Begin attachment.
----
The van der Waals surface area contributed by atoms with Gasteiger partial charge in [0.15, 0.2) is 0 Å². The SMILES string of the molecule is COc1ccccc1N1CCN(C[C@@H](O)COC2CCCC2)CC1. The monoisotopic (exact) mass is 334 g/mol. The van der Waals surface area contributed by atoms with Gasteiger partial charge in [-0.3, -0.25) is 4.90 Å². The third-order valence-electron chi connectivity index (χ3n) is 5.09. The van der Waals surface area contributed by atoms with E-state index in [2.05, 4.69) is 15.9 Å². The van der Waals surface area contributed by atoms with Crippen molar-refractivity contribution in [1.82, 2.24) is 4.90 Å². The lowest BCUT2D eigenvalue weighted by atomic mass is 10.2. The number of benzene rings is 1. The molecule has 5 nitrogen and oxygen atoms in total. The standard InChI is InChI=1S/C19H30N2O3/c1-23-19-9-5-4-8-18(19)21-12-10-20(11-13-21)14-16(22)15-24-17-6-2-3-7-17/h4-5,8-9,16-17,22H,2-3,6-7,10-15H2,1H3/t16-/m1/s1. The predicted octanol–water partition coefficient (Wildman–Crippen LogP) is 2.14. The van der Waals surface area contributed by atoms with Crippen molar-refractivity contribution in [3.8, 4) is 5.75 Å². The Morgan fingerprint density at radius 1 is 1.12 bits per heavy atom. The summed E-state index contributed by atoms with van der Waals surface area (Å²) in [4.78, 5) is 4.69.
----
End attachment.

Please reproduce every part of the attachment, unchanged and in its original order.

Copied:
The van der Waals surface area contributed by atoms with Gasteiger partial charge in [0.15, 0.2) is 0 Å². The SMILES string of the molecule is COc1ccccc1N1CCN(C[C@@H](O)COC2CCCC2)CC1. The monoisotopic (exact) mass is 334 g/mol. The van der Waals surface area contributed by atoms with Gasteiger partial charge in [-0.3, -0.25) is 4.90 Å². The third-order valence-electron chi connectivity index (χ3n) is 5.09. The van der Waals surface area contributed by atoms with E-state index in [2.05, 4.69) is 15.9 Å². The van der Waals surface area contributed by atoms with Crippen molar-refractivity contribution in [1.82, 2.24) is 4.90 Å². The lowest BCUT2D eigenvalue weighted by atomic mass is 10.2. The number of benzene rings is 1. The molecule has 5 nitrogen and oxygen atoms in total. The standard InChI is InChI=1S/C19H30N2O3/c1-23-19-9-5-4-8-18(19)21-12-10-20(11-13-21)14-16(22)15-24-17-6-2-3-7-17/h4-5,8-9,16-17,22H,2-3,6-7,10-15H2,1H3/t16-/m1/s1. The predicted octanol–water partition coefficient (Wildman–Crippen LogP) is 2.14. The van der Waals surface area contributed by atoms with Crippen molar-refractivity contribution in [3.8, 4) is 5.75 Å². The Morgan fingerprint density at radius 1 is 1.12 bits per heavy atom. The summed E-state index contributed by atoms with van der Waals surface area (Å²) in [4.78, 5) is 4.69.